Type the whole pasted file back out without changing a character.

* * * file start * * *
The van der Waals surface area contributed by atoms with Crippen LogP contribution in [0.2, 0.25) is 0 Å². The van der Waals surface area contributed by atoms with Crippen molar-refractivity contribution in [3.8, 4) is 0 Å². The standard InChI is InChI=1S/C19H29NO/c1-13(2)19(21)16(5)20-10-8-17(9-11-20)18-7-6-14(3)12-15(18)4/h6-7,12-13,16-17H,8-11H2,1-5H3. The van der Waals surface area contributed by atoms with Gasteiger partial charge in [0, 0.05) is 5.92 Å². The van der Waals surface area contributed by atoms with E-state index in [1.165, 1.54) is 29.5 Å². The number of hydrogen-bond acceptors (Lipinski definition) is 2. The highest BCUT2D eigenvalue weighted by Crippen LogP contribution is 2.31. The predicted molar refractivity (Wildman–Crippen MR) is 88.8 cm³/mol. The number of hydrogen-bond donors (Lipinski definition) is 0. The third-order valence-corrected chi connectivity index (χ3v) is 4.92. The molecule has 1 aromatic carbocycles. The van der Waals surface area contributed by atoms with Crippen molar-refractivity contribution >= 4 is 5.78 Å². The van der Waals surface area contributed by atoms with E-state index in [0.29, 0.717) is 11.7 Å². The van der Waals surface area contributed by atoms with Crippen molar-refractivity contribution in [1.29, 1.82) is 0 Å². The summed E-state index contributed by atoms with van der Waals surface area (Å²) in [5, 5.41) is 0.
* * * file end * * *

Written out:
The van der Waals surface area contributed by atoms with Crippen LogP contribution in [0.2, 0.25) is 0 Å². The van der Waals surface area contributed by atoms with Crippen molar-refractivity contribution in [3.8, 4) is 0 Å². The standard InChI is InChI=1S/C19H29NO/c1-13(2)19(21)16(5)20-10-8-17(9-11-20)18-7-6-14(3)12-15(18)4/h6-7,12-13,16-17H,8-11H2,1-5H3. The van der Waals surface area contributed by atoms with Gasteiger partial charge in [0, 0.05) is 5.92 Å². The van der Waals surface area contributed by atoms with E-state index in [1.165, 1.54) is 29.5 Å². The number of hydrogen-bond acceptors (Lipinski definition) is 2. The highest BCUT2D eigenvalue weighted by Crippen LogP contribution is 2.31. The predicted molar refractivity (Wildman–Crippen MR) is 88.8 cm³/mol. The number of hydrogen-bond donors (Lipinski definition) is 0. The third-order valence-corrected chi connectivity index (χ3v) is 4.92. The molecule has 1 aromatic carbocycles. The van der Waals surface area contributed by atoms with Crippen molar-refractivity contribution >= 4 is 5.78 Å². The van der Waals surface area contributed by atoms with E-state index in [0.29, 0.717) is 11.7 Å². The van der Waals surface area contributed by atoms with Crippen molar-refractivity contribution in [1.29, 1.82) is 0 Å². The summed E-state index contributed by atoms with van der Waals surface area (Å²) in [5, 5.41) is 0.